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In Brazil, Firms Sought Black Workers. Then LinkedIn Got Involved.

Like many countries, Brazil has a brutal history of racism. From the arrival of the first European settlers, Indigenous people were slaughtered for hundreds of years. Brazil imported more slaves than any other country and was the last nation in the Americas to abolish slavery, in 1888. And today, in a country where more than half the population is Black, Black people hold fewer than 1 in 100 corporate management positions, according to one study.

The fight for equality has gained steam in recent years, in part fueled by a surge of affirmative action programs. In 2020, Magazine Luiza, a Brazilian retail giant with more than 1,400 stores, announced that its executive trainee program would be open only to Black candidates.

The announcement ignited a national debate. Many conservatives in Brazil criticized the company, calling its policy racist, while many on the left cheered it on. “We were ‘canceled’ on social media, even by congressmen,” said Frederico Trajano, Magazine Luiza’s chief executive. Yet since then, similar policies in Brazil “have taken off,” he said. “The number of new initiatives is impressive.”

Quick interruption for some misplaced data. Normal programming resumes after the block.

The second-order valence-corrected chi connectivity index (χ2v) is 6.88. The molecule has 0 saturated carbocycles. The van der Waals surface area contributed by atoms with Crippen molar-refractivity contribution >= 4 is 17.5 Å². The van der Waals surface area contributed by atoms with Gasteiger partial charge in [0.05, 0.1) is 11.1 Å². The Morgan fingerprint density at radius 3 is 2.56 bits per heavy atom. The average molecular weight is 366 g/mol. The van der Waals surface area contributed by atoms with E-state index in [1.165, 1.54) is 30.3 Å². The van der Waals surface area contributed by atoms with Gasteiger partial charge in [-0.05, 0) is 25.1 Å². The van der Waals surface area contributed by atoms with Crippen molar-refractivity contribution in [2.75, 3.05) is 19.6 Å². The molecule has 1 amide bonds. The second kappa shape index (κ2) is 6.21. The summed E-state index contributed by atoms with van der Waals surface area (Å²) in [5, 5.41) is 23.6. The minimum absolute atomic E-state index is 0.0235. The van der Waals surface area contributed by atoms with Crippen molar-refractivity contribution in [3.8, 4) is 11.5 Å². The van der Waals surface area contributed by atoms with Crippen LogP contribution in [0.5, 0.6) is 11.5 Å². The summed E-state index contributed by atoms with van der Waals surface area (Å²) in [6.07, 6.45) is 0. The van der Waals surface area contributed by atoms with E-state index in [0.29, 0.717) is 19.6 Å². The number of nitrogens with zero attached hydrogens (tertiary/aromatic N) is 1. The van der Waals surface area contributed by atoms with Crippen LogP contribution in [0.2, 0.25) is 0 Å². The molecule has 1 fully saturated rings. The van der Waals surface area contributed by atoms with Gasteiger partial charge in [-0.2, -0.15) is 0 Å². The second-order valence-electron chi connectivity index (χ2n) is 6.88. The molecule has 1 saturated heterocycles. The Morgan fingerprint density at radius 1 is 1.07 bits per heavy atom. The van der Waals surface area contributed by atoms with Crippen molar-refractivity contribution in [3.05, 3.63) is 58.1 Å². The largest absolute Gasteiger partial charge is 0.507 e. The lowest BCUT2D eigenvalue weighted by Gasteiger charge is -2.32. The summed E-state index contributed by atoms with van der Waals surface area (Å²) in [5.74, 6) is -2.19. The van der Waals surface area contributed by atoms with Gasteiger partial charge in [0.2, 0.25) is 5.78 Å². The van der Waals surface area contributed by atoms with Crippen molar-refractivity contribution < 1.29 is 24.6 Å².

In the United States, companies including Google, Twitter and J.P. Morgan have introduced internship programs in recent years that are limited to certain minorities, framed as a way to create a more diverse pipeline of talent. But while there have been broad efforts to diversify the white-collar workforces at many American companies, U.S. law generally prohibits job ads that show a preference for a specific race.

In Brazil, several recent court decisions have upheld affirmative action policies, making the law more clear that companies can give preference to Black and Indigenous employees, said Elisiane Santos, a prosecutor in the federal labor prosecutor’s office. “It certainly is legal,” she said.

As a result, companies have become bolder. So when Laut, a research institute in São Paulo, posted its ad for a financial coordinator that “gave preference” to Black and Indigenous candidates, the move was hardly groundbreaking. It was more surprising when, three days later, on Feb. 28, LinkedIn removed the ad and told Laut, the Center for the Analysis of Freedom and Authoritarianism, in an email that the listing violated its policies.

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